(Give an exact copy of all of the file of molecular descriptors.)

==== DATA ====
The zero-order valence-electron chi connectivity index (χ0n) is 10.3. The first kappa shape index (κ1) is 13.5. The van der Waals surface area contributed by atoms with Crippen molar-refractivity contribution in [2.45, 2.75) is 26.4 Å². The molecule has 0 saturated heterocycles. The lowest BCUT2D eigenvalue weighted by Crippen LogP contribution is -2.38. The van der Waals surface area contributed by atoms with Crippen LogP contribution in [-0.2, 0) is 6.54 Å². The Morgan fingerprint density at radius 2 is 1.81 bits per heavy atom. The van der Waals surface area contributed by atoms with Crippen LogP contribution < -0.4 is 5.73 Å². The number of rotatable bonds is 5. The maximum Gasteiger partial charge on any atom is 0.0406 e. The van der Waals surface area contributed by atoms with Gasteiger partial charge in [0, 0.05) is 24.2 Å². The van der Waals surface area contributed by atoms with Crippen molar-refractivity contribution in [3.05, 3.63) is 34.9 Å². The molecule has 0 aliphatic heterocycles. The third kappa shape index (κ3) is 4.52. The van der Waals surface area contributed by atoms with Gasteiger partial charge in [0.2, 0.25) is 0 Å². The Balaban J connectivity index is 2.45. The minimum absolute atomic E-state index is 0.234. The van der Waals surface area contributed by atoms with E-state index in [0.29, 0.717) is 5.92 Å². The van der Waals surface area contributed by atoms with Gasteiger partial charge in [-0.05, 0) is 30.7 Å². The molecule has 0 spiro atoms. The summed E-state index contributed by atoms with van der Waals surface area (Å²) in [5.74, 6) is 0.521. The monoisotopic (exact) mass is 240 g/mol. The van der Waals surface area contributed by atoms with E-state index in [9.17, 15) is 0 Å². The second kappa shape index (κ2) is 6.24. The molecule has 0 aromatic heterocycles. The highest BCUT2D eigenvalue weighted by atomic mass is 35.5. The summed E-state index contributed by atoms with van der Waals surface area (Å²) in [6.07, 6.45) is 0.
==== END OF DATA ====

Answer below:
The zero-order valence-electron chi connectivity index (χ0n) is 10.3. The first kappa shape index (κ1) is 13.5. The van der Waals surface area contributed by atoms with Crippen molar-refractivity contribution in [2.45, 2.75) is 26.4 Å². The molecule has 0 saturated heterocycles. The lowest BCUT2D eigenvalue weighted by Crippen LogP contribution is -2.38. The van der Waals surface area contributed by atoms with Crippen LogP contribution in [-0.2, 0) is 6.54 Å². The Morgan fingerprint density at radius 2 is 1.81 bits per heavy atom. The van der Waals surface area contributed by atoms with Crippen LogP contribution < -0.4 is 5.73 Å². The number of rotatable bonds is 5. The maximum Gasteiger partial charge on any atom is 0.0406 e. The van der Waals surface area contributed by atoms with Gasteiger partial charge in [0, 0.05) is 24.2 Å². The van der Waals surface area contributed by atoms with Crippen molar-refractivity contribution in [3.05, 3.63) is 34.9 Å². The molecule has 0 aliphatic heterocycles. The third kappa shape index (κ3) is 4.52. The van der Waals surface area contributed by atoms with Gasteiger partial charge in [0.2, 0.25) is 0 Å². The Balaban J connectivity index is 2.45. The minimum absolute atomic E-state index is 0.234. The van der Waals surface area contributed by atoms with E-state index in [0.29, 0.717) is 5.92 Å². The van der Waals surface area contributed by atoms with Gasteiger partial charge in [-0.05, 0) is 30.7 Å². The molecule has 0 spiro atoms. The summed E-state index contributed by atoms with van der Waals surface area (Å²) in [5.74, 6) is 0.521. The monoisotopic (exact) mass is 240 g/mol. The van der Waals surface area contributed by atoms with E-state index in [9.17, 15) is 0 Å². The second kappa shape index (κ2) is 6.24. The molecule has 0 aromatic heterocycles. The highest BCUT2D eigenvalue weighted by atomic mass is 35.5. The summed E-state index contributed by atoms with van der Waals surface area (Å²) in [6.07, 6.45) is 0.